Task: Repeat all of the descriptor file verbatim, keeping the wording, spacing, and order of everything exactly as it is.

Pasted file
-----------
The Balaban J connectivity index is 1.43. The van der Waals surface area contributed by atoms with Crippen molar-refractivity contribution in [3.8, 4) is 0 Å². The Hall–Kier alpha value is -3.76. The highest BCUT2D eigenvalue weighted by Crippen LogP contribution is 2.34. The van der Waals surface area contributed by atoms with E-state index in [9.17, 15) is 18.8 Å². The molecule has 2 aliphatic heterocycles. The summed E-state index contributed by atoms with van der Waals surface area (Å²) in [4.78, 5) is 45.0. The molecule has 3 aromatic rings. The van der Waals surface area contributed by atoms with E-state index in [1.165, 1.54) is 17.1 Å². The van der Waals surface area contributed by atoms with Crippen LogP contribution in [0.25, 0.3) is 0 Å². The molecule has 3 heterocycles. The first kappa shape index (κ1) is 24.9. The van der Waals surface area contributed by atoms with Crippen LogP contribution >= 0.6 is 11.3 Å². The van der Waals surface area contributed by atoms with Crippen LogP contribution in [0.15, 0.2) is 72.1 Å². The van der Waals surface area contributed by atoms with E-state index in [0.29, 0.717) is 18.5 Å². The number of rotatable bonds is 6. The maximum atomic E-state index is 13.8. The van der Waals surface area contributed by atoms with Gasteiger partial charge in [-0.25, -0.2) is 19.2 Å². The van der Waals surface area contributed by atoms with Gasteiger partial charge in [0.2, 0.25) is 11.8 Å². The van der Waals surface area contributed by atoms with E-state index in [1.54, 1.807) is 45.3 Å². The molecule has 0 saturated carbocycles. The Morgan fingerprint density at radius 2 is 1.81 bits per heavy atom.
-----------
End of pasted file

The Balaban J connectivity index is 1.43. The van der Waals surface area contributed by atoms with Crippen molar-refractivity contribution in [3.8, 4) is 0 Å². The Hall–Kier alpha value is -3.76. The highest BCUT2D eigenvalue weighted by Crippen LogP contribution is 2.34. The van der Waals surface area contributed by atoms with E-state index in [9.17, 15) is 18.8 Å². The molecule has 2 aliphatic heterocycles. The summed E-state index contributed by atoms with van der Waals surface area (Å²) in [4.78, 5) is 45.0. The molecule has 3 aromatic rings. The van der Waals surface area contributed by atoms with E-state index in [1.165, 1.54) is 17.1 Å². The van der Waals surface area contributed by atoms with Crippen LogP contribution in [0.25, 0.3) is 0 Å². The molecule has 3 heterocycles. The first kappa shape index (κ1) is 24.9. The van der Waals surface area contributed by atoms with Crippen LogP contribution >= 0.6 is 11.3 Å². The van der Waals surface area contributed by atoms with Crippen LogP contribution in [0.15, 0.2) is 72.1 Å². The van der Waals surface area contributed by atoms with E-state index in [0.29, 0.717) is 18.5 Å². The number of rotatable bonds is 6. The maximum atomic E-state index is 13.8. The van der Waals surface area contributed by atoms with Gasteiger partial charge in [-0.25, -0.2) is 19.2 Å². The van der Waals surface area contributed by atoms with Gasteiger partial charge in [0.2, 0.25) is 11.8 Å². The van der Waals surface area contributed by atoms with E-state index in [1.54, 1.807) is 45.3 Å². The molecule has 0 saturated carbocycles. The Morgan fingerprint density at radius 2 is 1.81 bits per heavy atom.